Tuesday, January 05, 2010

 

Hearing shows Hawaii special election funding is still in limbo


by Larry Geller

With a 94% cut in its budget, Hawaii’s Office of Elections can’t pay for any election in 2010. Now it has an additional challenge since Congressman Neil Abercrombie announced he will resign to run for governor on February 28. The state will need to hold a special election to fill the vacancy much earlier than the primary or general elections of 2010.

For some reason the informational briefing held yesterday by the Senate Ways and Means Committee obsessed over the question of whether the Chief Elections Officer was the “Executive Authority” that can call an election in Hawaii. The US Constitution vests the authority to call an election in the “Executive Authority” of each state, presumably the governor, but Hawaii law requires that the Chief Elections Officer issue the writ of election.

The committee received extensive testimony from the Attorney General on this. Later Chair Donna Mercado Kim (and some other committee members) pursued  Interim Chief Elections Officer Scott Nago and his general council on the same issue.

It was Senator Chun Oakland who went back again and again to the question of funding, whether an emergency appropriation must be requested, and whether the Office of Elections will ask the governor to release funds.

Still later it turned out that there is an audit in progress and that preliminary results showed that a $1.3 million check deposited in 2003 in a HAVA (Help America Vote Act) special fund should have been deposited in the General Fund. This would need to be fixed by having Budget and Finance transfer the funds with whatever interest has accrued. In theory, that money would be available to run the upcoming special elections.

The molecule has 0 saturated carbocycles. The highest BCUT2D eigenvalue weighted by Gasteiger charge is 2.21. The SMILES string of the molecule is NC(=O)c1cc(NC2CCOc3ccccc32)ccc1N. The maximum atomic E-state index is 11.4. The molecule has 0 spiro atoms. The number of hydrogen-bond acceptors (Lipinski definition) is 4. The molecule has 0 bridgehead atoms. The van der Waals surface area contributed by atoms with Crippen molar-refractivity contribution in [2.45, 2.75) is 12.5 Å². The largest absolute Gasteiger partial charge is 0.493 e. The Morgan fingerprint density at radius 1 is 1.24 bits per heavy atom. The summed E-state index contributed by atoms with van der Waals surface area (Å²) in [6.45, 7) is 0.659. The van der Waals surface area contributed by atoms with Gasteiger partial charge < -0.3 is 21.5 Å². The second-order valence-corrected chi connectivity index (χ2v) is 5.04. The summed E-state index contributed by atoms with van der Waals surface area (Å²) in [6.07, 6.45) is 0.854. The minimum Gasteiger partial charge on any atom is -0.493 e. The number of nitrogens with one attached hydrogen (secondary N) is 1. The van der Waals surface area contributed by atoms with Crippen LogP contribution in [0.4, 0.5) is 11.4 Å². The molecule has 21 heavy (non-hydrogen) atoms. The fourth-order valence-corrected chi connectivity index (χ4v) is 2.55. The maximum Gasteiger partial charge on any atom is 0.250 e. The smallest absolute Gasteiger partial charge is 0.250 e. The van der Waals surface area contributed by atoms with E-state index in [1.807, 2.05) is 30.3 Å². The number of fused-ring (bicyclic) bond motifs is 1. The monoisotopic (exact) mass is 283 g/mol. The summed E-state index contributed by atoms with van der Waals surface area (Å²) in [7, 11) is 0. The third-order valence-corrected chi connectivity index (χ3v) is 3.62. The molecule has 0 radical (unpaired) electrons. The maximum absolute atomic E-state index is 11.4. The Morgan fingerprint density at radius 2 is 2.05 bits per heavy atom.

The committee did not go into how the money would be obtained from the General Fund, and the question of whether the Governor would release it was not even addressed.

Oh, and the Elections Commission had not heard about that money at all, according to its chair, who was present at the hearing. No one told the Commission about this possible solution to the funding dilemma.

Now, given the uncertainty over whether the “Executive Authority” was the Governor or the Chief Elections Officer, if it matters at all (and the AG indicated it would not, unless there were some kind of challenge), you’d think the Legislature, somebody, would say “we’ll just fix the law” and end this discussion that way. Maybe that will come about as a result of this informational briefing. It should. The question is a side issue and a distraction.

Of course, if the question is unimportant, they could just leave it as is, but then please, stop asking about it.

Much more important is what happens when the Chief Elections Officer does issue the writ of election. Whether the election takes place by mail or in traditional polling places, it can’t be paid for by IOUs.




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